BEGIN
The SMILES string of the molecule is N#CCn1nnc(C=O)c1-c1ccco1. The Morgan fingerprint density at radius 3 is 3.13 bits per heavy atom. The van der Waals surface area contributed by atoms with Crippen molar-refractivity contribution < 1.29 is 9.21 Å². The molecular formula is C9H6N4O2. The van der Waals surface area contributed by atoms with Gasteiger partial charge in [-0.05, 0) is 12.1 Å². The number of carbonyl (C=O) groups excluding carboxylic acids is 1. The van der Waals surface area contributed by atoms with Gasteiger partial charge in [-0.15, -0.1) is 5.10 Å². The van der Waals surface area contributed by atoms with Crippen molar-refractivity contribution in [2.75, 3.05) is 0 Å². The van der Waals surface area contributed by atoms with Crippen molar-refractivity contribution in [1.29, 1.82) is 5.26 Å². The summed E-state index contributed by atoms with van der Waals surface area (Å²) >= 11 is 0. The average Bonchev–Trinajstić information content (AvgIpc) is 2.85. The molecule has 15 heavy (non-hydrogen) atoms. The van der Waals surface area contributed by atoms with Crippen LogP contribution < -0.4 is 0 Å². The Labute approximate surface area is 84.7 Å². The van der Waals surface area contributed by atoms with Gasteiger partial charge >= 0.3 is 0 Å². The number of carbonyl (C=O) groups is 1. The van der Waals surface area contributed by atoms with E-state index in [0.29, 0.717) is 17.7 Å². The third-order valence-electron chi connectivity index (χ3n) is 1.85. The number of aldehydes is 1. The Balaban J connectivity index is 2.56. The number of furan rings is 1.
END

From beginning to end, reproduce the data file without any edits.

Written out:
The SMILES string of the molecule is N#CCn1nnc(C=O)c1-c1ccco1. The Morgan fingerprint density at radius 3 is 3.13 bits per heavy atom. The van der Waals surface area contributed by atoms with Crippen molar-refractivity contribution < 1.29 is 9.21 Å². The molecular formula is C9H6N4O2. The van der Waals surface area contributed by atoms with Gasteiger partial charge in [-0.05, 0) is 12.1 Å². The number of carbonyl (C=O) groups excluding carboxylic acids is 1. The van der Waals surface area contributed by atoms with Gasteiger partial charge in [-0.15, -0.1) is 5.10 Å². The van der Waals surface area contributed by atoms with Crippen molar-refractivity contribution in [2.75, 3.05) is 0 Å². The van der Waals surface area contributed by atoms with Crippen molar-refractivity contribution in [1.29, 1.82) is 5.26 Å². The summed E-state index contributed by atoms with van der Waals surface area (Å²) >= 11 is 0. The average Bonchev–Trinajstić information content (AvgIpc) is 2.85. The molecule has 15 heavy (non-hydrogen) atoms. The van der Waals surface area contributed by atoms with Crippen LogP contribution < -0.4 is 0 Å². The Labute approximate surface area is 84.7 Å². The van der Waals surface area contributed by atoms with Gasteiger partial charge >= 0.3 is 0 Å². The number of carbonyl (C=O) groups is 1. The van der Waals surface area contributed by atoms with E-state index in [0.29, 0.717) is 17.7 Å². The third-order valence-electron chi connectivity index (χ3n) is 1.85. The number of aldehydes is 1. The Balaban J connectivity index is 2.56. The number of furan rings is 1.